How much will Chargers owner Dean Spanos end up spending to place on the ballot his proposed $1.8 billion stadium, subsidized by a tax hike on San Diego hotel rooms?
Likely a number to blow away local records for special-interest spending, judging from the impressive burn rate that has heralded the first stage of the campaign.
The most recent contribution by the mega-millionaire from Stockton, in the form of another $750,000 from the team, arrived May 19, according to a disclosure report filed by the Spanos-run “Citizens for Sports, Entertainment, and Tourism. with Major Funding by the Chargers Football Company.”
Darrell Issa, Scott Peters, and Juan Vargas at Chargers' signature-drive rally, April 23, 2016
That brings the committee's current reported contributions, all from the Chargers, to a stunning $2,572,694 since April 2.
Charger Girls of 2016
The Spanos cash has reportedly paid for everything from a lavish downtown rally featuring Spanos, NFL commissioner Roger Goodell, three congressmen, free food, and the Charger Girls, to hefty per-signature bounties for an army of petition carriers.
If the football mogul keeps spending at the current pace, it could make it difficult for even his deep-pocketed opponents in the GOP Lincoln Club to keep up.
As earlier reported here. a trio of the city's top hotel moguls, all Lincoln Club backers, have been hit with a boycott threat by two Chargers fan groups, alleging the hoteliers are trying to block Spanos from getting his subsidized stadium deal.
The Lincoln Club is currently running a $100,000 anti-stadium campaign on behalf of Republican city councilman Ray Ellis and has previously tapped the treasuries of well-heeled out-of-town interests, including the California Apartment Association PAC and the California Restaurant Association, to fund its San Diego political efforts.
But whether the Lincoln Club and backers can attract similar amounts from state and national political donors to a campaign against the Spanos stadium remains to be seen.
A wealthy Republican himself, Spanos and family members maintain close ties to major party players, including ex–Texas governor Rick Perry, said to be a possible vice-presidential running mate for Donald Trump.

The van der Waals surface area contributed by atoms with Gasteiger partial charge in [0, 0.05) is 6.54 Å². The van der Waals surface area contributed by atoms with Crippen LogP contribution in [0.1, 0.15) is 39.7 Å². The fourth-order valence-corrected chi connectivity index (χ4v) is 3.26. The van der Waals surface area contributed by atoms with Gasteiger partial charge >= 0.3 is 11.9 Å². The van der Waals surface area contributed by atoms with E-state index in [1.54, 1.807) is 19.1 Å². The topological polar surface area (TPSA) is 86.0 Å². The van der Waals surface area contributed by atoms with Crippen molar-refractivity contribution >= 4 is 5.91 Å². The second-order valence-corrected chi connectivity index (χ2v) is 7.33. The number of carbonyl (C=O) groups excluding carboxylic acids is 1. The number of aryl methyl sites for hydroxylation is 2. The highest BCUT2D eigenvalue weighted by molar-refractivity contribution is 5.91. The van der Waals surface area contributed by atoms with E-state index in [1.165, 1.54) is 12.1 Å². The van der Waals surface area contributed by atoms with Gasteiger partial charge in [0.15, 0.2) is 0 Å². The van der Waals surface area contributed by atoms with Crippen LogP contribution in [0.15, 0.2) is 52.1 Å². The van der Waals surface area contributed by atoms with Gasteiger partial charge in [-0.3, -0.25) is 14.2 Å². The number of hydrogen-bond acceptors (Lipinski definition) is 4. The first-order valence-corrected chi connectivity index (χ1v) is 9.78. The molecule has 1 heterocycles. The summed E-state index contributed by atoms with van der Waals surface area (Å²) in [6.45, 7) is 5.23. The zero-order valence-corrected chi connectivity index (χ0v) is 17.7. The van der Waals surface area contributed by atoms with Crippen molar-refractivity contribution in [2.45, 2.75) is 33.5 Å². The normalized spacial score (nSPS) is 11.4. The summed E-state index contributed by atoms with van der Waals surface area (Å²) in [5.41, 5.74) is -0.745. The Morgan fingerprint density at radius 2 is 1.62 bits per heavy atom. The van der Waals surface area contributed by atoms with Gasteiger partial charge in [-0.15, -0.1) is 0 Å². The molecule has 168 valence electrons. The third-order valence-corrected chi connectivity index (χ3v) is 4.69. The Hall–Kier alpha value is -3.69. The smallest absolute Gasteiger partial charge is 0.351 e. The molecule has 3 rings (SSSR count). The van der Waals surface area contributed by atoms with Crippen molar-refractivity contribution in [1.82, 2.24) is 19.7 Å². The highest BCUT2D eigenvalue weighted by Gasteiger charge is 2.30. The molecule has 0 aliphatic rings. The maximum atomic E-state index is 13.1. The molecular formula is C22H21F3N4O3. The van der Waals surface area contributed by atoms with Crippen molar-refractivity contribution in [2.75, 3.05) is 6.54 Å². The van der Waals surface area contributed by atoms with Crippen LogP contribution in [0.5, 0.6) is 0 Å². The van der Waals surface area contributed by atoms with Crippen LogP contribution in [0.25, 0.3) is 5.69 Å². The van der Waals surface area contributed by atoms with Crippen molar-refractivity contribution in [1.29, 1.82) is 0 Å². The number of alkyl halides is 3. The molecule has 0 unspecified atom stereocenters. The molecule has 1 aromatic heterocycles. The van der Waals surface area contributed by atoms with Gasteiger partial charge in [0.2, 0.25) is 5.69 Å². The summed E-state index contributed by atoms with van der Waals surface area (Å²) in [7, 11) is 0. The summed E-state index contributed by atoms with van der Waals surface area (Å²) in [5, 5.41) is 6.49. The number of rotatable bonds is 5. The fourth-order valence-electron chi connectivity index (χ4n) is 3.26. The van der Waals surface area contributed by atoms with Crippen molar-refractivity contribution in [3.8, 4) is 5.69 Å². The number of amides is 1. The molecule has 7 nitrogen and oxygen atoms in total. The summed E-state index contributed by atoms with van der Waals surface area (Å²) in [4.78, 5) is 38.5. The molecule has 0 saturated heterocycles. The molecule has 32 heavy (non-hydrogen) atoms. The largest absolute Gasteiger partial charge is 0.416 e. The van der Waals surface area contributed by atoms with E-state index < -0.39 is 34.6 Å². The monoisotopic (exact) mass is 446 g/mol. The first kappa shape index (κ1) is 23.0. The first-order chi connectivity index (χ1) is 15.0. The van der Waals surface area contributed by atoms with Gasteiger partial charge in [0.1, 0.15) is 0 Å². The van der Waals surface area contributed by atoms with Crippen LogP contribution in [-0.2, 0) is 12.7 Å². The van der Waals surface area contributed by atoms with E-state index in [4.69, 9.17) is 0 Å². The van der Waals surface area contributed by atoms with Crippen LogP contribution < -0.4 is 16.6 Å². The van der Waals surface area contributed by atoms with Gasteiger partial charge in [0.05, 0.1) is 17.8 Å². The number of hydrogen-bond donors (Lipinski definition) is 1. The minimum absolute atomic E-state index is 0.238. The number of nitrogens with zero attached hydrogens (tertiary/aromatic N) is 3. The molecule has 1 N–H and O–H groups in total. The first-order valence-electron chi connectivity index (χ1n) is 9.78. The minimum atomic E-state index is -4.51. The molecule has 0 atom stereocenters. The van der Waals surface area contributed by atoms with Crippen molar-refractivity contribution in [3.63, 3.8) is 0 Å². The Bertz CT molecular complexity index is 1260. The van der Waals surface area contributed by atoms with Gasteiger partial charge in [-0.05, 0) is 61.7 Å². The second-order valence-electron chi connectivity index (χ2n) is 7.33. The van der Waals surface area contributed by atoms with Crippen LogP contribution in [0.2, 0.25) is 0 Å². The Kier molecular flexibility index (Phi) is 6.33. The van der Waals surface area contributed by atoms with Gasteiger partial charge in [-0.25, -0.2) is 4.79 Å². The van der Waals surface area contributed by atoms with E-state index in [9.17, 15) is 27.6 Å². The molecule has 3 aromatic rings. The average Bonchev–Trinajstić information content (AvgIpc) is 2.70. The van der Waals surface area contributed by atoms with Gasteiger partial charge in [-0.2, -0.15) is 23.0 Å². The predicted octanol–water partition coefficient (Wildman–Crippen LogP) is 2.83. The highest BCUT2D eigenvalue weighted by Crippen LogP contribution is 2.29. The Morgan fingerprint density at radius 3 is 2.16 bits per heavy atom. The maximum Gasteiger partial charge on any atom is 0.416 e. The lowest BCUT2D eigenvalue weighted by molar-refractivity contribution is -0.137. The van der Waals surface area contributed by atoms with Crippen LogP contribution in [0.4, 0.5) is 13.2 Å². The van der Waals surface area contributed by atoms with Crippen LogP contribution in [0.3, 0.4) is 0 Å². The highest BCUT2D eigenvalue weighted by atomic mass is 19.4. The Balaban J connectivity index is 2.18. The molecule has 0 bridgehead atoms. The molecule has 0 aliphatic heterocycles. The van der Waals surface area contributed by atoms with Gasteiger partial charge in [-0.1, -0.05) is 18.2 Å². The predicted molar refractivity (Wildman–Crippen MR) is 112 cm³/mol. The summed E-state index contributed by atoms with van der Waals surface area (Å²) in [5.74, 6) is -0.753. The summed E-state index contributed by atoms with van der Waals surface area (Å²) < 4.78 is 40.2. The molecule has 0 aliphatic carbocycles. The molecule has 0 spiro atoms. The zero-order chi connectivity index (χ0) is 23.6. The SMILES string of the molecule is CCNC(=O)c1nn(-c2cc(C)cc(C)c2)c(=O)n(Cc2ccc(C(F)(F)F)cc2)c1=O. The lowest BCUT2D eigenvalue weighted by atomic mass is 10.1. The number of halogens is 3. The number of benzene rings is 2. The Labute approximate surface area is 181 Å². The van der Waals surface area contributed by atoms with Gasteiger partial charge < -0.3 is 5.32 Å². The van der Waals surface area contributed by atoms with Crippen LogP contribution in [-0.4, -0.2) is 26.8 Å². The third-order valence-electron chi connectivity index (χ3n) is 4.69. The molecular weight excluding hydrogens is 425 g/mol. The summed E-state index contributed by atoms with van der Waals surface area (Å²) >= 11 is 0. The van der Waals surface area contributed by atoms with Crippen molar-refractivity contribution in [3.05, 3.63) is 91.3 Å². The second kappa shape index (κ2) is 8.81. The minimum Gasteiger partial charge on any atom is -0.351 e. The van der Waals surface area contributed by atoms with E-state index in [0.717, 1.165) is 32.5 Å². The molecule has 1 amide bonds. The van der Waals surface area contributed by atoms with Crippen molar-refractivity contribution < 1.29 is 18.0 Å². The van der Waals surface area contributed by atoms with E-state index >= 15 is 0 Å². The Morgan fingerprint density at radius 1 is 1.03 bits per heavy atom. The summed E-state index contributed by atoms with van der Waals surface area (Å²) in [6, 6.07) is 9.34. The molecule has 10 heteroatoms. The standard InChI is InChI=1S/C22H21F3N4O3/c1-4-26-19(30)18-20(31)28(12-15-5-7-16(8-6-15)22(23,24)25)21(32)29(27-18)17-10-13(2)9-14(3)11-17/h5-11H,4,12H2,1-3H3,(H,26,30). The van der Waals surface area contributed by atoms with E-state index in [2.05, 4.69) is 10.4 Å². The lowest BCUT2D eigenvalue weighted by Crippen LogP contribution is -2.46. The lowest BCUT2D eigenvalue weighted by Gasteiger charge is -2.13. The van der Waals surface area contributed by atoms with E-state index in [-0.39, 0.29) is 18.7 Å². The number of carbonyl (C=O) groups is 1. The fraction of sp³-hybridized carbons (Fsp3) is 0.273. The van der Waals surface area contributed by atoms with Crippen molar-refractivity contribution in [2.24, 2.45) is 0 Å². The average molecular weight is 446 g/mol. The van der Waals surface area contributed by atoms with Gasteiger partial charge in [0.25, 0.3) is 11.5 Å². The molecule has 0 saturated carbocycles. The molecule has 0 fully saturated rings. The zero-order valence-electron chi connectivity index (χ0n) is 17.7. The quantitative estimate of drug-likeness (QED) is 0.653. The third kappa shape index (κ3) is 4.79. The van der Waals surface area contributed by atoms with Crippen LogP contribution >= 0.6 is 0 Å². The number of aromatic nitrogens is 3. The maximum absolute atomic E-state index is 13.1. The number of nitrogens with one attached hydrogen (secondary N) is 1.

Spanos also benefits from the clout that comes with being an NFL owner, including massive contributions by the league's Gridiron PAC to Congress members and their political parties and fundraising committees.
In one recent high-profile case, reported by the San Jose Mercury News in March, the NFL gave more than $300,000 to "41 of 54 members of a key congressional committee that is reviewing concussion research."
C. Terry Brown and Richard Bartell
Similarly, San Diego County Republican congressman Darrell Issa, who has been involved in overseeing league regulatory matters, is a major beneficiary of NFL and Spanos campaign dollars.
In addition, the prospect of bucking the powerful football league could deter support of the Lincoln Club’s anti-stadium efforts by major corporate interests that might otherwise be expected to contribute.
That leaves the hotel moguls, including fan-boycott targets Terry Brown, Bill Evans, and Richard Bartell, who may or may not be willing and able to lay out the sizable funds needed to stay in the campaign money game with Spanos.
Though rich, all three are from old-money San Diego families that became wealthy from their fathers' early business and real estate endeavors, including obtaining lucrative hotel leases on city-owned land and cultivating quiet friendships with local politicos, far removed from the NFL's multibillion-dollar fast track.